A friend sent a ripening August 23th CBS Minnesota story about the You Can Run But You Can't Hide booth at the Minnesota State Fair to Bluestem, Booth At State Fair Accused Of Being Backed By ‘Hate Group’ that's a great example lazy fair reporting.
In the lead up to the clip, there's chatter that CBS Minnesota received "emails" about the booth, but the report itself asserts something slightly different going on:
The group “You Can Run But You Cannot Hide Intl.” has gained attention at the Minnesota State Fair over accusations that it’s a hate group. . . .
The group’s booth has been protested by some fair-goers after they found it listed as an anti-gay hate group on the Southern Poverty Law Center’s website.
“We’ve heard that a few times, but I really don’t want to say anything right now,” one of the booth volunteers said.
Protests? Really? If that's the case, where are the visuals and interviews with the protesters? Readers may recall that when the Minnesota State Fair was glitter-bombed over an anti-gay marriage booth, the protesters weren't shy about identifying themselves to media.
Were emails sent to the newsroom? We don't doubt that. But people coming up to a booth and complaining about a message? Ask the Republican and DFL booth staff if they're subject to "protesters."
Complaining, not protesting, is what's going on here. If it weren't for the general incompetence of the story, Bluestem might imagine that YCR itself trolled the assignment deak with emails "protesting" the booth, a staple at the Fair for years, since that SLAPP lawsuit against Maddow et al has made some reluctant (or unable) to cover the latest outrage.
Moreover, CBS Minnesota (aka WCCO) garbles the story of Dean's prayer in the Minnesota House chamber:
The group’s leader, Bradlee Dean, was denounced last year by legislative leaders for making anti-gay comments in an opening prayer at the Capitol.
The prayer took part in May 2011 (so complaints are newsworthy?), and while some might have objected to having a chaplain who was homophobic (among other things), the problem with the prayer itself wasn't that it was anti-gay. It wasn't.
The objection to the prayer itself was that Dean called President Obama's Christian faith into question near the end of the prayer. In 2011 (not "last year"), the Daily Beast's Michelle Goldberg reported in Uproar Over Evangelist Bradlee Dean's Obama Slur:
Dean has long believed that President Obama is a Muslim, and he often insists that Obama has declared America a Muslim nation. So it wasn’t terribly surprising when he snuck a slur against the president into his prayer. The Minnesota House of Representatives, he acknowledged, is a nondenominational chamber, which he takes to mean that all kinds of Christians are welcome. “[I]t’s not about the Baptists and it’s not about the Catholics alone or the Lutherans or the Wesleyans, or the Presbyterians the evangelicals or any other denomination,” he said. The only head of the denomination—i.e., of the government —“is Jesus, as every president up until 2008 has acknowledged.” . . .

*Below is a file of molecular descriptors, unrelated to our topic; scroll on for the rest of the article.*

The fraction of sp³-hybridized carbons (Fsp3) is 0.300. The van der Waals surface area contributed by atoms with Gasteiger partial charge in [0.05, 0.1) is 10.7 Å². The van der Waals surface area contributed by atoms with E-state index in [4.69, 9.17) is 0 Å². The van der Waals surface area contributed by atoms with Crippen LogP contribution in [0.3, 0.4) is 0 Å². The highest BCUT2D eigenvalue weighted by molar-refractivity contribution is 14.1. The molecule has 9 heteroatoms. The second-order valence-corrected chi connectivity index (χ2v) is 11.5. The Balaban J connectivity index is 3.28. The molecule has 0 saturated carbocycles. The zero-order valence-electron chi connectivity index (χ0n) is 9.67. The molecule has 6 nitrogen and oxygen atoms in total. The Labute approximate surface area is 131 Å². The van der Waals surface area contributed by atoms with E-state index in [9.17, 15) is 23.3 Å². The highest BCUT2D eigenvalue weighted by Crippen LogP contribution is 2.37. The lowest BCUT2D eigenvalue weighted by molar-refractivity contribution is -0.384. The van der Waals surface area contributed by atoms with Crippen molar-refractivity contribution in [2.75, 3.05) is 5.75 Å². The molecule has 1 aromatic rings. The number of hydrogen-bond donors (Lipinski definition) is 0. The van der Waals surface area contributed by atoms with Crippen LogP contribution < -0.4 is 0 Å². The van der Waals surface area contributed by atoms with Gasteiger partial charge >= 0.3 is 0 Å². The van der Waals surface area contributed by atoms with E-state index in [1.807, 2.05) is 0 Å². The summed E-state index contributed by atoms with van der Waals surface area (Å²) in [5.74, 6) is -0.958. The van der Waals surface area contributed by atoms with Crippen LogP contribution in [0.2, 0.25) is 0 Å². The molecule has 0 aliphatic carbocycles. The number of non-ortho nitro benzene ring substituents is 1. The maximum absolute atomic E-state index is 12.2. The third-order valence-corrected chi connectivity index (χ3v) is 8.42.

. . .Obama, in Dean’s view, is also part of an anti-American plot. Earlier this month, after Osama bin Laden’s death, he claimed that Obama is a greater threat to this country than the terrorist leader. “Osama bin laden is not the one that is at war with the American governors protecting the American borders, is he?” asked Dean. “Osama bin Laden is not the one who is trying to disarm the American people, Obama is!...No one has attacked this country and its people…more than this man’s administration. Do the math.”
And speaking of disarming the American people, Dean's back to beating that drum.
Fake quotes are a particular pet peeve of Bluestem's editor, and Bradlee Dean is no slouch in this department. City Aaron Rupar reported in a November 2012 post that Bradlee Dean pulls George Washington quotes 'from his anal cavity' in latest column.
The latest fake quote in a Dean column, drawn from the same Youtube video, has been debunked by the pro-gun website Guncite.
In Gun Control: Eyes Wide Open!, Dean begins:
As the gun-control issue rages on – and rest assured, friends, it is raging on – gun-grabbing criminals tell one contrived or fabricated lie after another, acting under the guise of representing the people while they continue down the road of pushing their illegal agenda “forward” in the face of the American people.